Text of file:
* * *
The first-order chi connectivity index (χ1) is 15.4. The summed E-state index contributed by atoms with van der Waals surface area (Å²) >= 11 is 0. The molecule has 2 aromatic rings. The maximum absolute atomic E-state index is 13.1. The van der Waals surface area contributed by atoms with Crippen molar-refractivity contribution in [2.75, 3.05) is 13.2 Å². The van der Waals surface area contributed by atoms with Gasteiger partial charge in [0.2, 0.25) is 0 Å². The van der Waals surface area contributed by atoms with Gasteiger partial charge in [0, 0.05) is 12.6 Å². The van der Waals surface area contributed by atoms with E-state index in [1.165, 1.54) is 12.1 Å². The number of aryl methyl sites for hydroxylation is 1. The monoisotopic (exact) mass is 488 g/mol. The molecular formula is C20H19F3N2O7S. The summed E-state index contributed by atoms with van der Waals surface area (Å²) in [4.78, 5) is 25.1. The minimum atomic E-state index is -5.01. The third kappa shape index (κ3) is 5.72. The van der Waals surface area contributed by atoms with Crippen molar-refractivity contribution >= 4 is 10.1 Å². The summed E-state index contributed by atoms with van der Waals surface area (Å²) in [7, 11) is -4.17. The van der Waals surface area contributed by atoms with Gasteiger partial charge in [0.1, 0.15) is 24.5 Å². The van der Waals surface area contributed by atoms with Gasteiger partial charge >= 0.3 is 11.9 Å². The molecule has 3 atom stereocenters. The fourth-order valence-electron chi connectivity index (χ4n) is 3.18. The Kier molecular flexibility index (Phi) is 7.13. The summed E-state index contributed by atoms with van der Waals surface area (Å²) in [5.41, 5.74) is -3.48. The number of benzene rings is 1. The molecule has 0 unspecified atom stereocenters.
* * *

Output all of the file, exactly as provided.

The first-order chi connectivity index (χ1) is 15.4. The summed E-state index contributed by atoms with van der Waals surface area (Å²) >= 11 is 0. The molecule has 2 aromatic rings. The maximum absolute atomic E-state index is 13.1. The van der Waals surface area contributed by atoms with Crippen molar-refractivity contribution in [2.75, 3.05) is 13.2 Å². The van der Waals surface area contributed by atoms with Gasteiger partial charge in [0.2, 0.25) is 0 Å². The van der Waals surface area contributed by atoms with Gasteiger partial charge in [0, 0.05) is 12.6 Å². The van der Waals surface area contributed by atoms with E-state index in [1.165, 1.54) is 12.1 Å². The number of aryl methyl sites for hydroxylation is 1. The monoisotopic (exact) mass is 488 g/mol. The molecular formula is C20H19F3N2O7S. The summed E-state index contributed by atoms with van der Waals surface area (Å²) in [4.78, 5) is 25.1. The minimum atomic E-state index is -5.01. The third kappa shape index (κ3) is 5.72. The van der Waals surface area contributed by atoms with Crippen molar-refractivity contribution >= 4 is 10.1 Å². The summed E-state index contributed by atoms with van der Waals surface area (Å²) in [7, 11) is -4.17. The van der Waals surface area contributed by atoms with Gasteiger partial charge in [0.1, 0.15) is 24.5 Å². The van der Waals surface area contributed by atoms with Gasteiger partial charge >= 0.3 is 11.9 Å². The molecule has 3 atom stereocenters. The fourth-order valence-electron chi connectivity index (χ4n) is 3.18. The Kier molecular flexibility index (Phi) is 7.13. The summed E-state index contributed by atoms with van der Waals surface area (Å²) in [5.41, 5.74) is -3.48. The number of benzene rings is 1. The molecule has 0 unspecified atom stereocenters.